The fact that the activity is useful, meaningful, that is identified as an internal motive by Wrzesniewski et al.:

    Schools and workplaces are full of systems that attempt to tap people’s internal motives to act (e.g., because engaging in the activity is the moral, interesting, or meaningful thing to do), while also providing rewards intended to spark instrumental motives to pursue the same acts (e.g., grades, bonuses, promotions, and so forth).

    Similarly, contributing to science is intrinsic… e.g., Wrzesniewski et al. write:

    The scientist may want to earn a good salary, to get promoted, and to win awards. Whereas there are many paths to high salaries, promotions, and recognition, there is only one path to scientific discovery—doing science.

    When I say that I am primarily intrinsically motivated, I mean that it is the task itself that interests me… If you were to ask me to do something else, I would resist you. You’d have to offer a large reward to convince me to switch to another task. E.g., if you told me “I’ll give you this large research grant if you switch to this other topic”, I would wonder whether the grant is large enough. You’d have to offer very generous terms.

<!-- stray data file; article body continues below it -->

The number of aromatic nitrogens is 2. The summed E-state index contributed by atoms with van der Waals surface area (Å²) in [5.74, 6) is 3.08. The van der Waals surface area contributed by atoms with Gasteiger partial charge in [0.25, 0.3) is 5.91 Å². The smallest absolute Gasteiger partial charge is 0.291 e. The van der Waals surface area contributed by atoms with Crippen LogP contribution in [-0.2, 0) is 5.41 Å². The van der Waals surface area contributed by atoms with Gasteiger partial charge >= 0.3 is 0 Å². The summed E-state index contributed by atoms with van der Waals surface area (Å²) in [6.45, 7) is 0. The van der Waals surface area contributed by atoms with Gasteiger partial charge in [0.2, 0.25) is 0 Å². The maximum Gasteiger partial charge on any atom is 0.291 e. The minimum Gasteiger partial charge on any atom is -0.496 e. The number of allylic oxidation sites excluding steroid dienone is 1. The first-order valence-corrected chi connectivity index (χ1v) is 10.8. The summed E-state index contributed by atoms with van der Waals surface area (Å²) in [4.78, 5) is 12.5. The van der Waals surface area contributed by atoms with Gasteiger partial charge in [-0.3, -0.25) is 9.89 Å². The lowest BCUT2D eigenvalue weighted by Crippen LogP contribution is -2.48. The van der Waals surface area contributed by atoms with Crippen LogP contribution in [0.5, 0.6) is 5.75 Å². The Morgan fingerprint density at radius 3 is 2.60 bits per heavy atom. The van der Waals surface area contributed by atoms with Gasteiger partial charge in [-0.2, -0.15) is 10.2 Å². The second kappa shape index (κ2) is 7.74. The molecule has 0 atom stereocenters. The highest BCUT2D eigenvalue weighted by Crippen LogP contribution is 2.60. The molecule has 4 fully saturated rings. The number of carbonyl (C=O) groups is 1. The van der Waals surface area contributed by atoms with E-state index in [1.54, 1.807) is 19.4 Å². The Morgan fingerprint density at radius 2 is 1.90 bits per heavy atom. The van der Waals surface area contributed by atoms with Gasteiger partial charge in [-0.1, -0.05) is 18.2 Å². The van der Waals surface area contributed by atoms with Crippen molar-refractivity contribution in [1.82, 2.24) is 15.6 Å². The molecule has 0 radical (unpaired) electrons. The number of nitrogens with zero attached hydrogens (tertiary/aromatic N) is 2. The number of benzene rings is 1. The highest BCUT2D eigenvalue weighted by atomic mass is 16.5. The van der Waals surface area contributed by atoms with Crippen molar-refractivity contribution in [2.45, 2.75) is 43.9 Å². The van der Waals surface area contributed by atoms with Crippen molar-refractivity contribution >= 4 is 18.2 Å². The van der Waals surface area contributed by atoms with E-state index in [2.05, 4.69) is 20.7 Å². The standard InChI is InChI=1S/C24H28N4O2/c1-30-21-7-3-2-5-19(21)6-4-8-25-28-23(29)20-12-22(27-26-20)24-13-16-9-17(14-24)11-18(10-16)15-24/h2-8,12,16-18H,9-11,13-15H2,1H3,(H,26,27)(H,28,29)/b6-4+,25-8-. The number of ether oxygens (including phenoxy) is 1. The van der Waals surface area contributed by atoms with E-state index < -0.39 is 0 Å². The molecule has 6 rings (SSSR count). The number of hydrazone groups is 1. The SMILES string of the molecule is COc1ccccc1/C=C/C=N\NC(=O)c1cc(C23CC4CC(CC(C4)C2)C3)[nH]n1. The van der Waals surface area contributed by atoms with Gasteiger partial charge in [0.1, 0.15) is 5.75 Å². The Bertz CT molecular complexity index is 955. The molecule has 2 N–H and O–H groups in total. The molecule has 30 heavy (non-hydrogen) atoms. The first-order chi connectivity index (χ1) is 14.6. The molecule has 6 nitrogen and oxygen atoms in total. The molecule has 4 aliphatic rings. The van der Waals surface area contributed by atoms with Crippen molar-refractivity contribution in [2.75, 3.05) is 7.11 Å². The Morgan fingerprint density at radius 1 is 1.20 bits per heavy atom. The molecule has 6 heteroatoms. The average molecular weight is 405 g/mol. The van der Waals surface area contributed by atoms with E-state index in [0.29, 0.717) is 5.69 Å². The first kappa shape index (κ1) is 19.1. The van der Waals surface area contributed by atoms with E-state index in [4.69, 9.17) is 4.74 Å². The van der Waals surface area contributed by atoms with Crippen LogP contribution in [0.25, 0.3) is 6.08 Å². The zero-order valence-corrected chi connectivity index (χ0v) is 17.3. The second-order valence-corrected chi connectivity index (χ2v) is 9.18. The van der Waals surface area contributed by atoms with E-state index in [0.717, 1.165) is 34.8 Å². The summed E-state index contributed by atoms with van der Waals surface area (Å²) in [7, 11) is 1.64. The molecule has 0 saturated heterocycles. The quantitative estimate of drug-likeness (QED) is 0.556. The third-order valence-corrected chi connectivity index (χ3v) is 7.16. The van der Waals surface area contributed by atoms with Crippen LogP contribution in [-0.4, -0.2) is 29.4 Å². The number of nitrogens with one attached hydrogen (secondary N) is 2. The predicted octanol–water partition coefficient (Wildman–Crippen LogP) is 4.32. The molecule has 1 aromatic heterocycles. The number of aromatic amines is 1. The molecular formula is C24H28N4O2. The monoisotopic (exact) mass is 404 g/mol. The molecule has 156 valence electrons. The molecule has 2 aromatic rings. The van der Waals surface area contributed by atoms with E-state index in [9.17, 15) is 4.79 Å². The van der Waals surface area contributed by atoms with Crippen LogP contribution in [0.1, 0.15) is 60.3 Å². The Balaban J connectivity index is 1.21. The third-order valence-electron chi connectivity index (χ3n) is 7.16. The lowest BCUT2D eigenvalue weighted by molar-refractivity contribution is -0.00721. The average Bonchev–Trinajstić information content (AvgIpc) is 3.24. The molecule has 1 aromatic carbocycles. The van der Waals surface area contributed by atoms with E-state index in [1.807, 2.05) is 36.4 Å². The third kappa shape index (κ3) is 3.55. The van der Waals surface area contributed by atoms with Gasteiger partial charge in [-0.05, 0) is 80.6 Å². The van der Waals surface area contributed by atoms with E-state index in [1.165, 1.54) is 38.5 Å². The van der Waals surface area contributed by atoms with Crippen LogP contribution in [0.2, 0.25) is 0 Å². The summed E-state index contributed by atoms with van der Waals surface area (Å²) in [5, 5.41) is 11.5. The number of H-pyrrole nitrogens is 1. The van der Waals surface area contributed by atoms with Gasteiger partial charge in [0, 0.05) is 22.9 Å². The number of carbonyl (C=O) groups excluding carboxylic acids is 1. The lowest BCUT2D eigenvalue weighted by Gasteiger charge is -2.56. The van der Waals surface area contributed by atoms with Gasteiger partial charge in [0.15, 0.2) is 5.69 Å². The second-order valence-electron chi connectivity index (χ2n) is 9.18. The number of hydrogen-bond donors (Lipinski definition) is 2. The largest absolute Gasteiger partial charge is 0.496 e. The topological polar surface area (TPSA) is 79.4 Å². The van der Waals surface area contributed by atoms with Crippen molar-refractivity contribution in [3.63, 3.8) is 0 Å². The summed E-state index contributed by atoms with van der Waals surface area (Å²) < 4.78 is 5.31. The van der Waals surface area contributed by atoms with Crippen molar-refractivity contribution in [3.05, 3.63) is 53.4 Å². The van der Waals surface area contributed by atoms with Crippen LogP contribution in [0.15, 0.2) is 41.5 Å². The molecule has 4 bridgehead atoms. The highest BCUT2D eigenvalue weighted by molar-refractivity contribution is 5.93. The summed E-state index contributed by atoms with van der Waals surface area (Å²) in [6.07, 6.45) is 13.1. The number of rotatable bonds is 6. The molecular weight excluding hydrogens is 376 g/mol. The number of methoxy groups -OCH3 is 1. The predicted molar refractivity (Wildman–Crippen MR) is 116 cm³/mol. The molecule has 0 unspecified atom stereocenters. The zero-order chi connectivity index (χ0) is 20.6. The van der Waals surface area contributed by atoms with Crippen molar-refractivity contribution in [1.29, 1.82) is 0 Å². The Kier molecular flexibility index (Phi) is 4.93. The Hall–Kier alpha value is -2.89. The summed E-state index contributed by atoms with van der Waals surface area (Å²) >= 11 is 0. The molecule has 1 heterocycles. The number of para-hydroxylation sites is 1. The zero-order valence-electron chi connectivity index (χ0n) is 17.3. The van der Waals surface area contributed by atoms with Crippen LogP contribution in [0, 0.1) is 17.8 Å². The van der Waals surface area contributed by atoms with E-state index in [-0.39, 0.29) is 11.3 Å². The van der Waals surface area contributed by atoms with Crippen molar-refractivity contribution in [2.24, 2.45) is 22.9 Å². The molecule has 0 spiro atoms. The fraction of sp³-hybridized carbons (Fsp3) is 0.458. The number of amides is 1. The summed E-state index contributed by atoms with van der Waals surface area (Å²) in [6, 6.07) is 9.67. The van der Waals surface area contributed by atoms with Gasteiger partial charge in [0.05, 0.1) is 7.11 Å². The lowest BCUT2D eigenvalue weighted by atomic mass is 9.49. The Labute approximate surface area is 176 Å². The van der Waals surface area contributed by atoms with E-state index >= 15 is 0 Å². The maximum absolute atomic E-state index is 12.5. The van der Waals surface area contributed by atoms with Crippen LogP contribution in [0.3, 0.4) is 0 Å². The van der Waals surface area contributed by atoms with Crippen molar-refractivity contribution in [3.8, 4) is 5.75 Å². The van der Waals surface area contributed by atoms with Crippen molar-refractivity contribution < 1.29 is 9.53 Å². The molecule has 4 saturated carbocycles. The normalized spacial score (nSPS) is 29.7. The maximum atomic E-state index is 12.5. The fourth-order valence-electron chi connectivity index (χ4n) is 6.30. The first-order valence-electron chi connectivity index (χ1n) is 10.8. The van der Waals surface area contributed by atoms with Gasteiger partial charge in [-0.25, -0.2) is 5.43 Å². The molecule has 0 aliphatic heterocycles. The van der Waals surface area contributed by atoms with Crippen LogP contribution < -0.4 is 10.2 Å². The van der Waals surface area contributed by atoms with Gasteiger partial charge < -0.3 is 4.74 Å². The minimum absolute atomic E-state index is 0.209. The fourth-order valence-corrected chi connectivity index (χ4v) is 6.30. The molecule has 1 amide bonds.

Comment by Daniel Lemire — 12/7/2014 @ 7:58

  12. @Peter Turney

    Indeed, the parable of the stonecutters is closely related. The third stonecutter finds meaning in the task itself, so he is primarily intrinsically motivated…

    I would argue that the second stonecutter may exhibit both internal and external motivation… he makes good money (external) and he has great expertise (intrinsic). Being really good at something and pursuing this expertise is a source of motivation… but it is internal to task at hand. Wrzesniewski et al. consider that cadets who want to become well trained soldiers are internally motivated. If you are motivated at the thought of getting awards for being good, then that would be external… but if you enjoy being a really good stonecutter… then it is internal to the task… the task itself takes a special meaning for you since it is something you are good at…

    However, the lower level needs must be satisfied before we can worry about the higher level needs.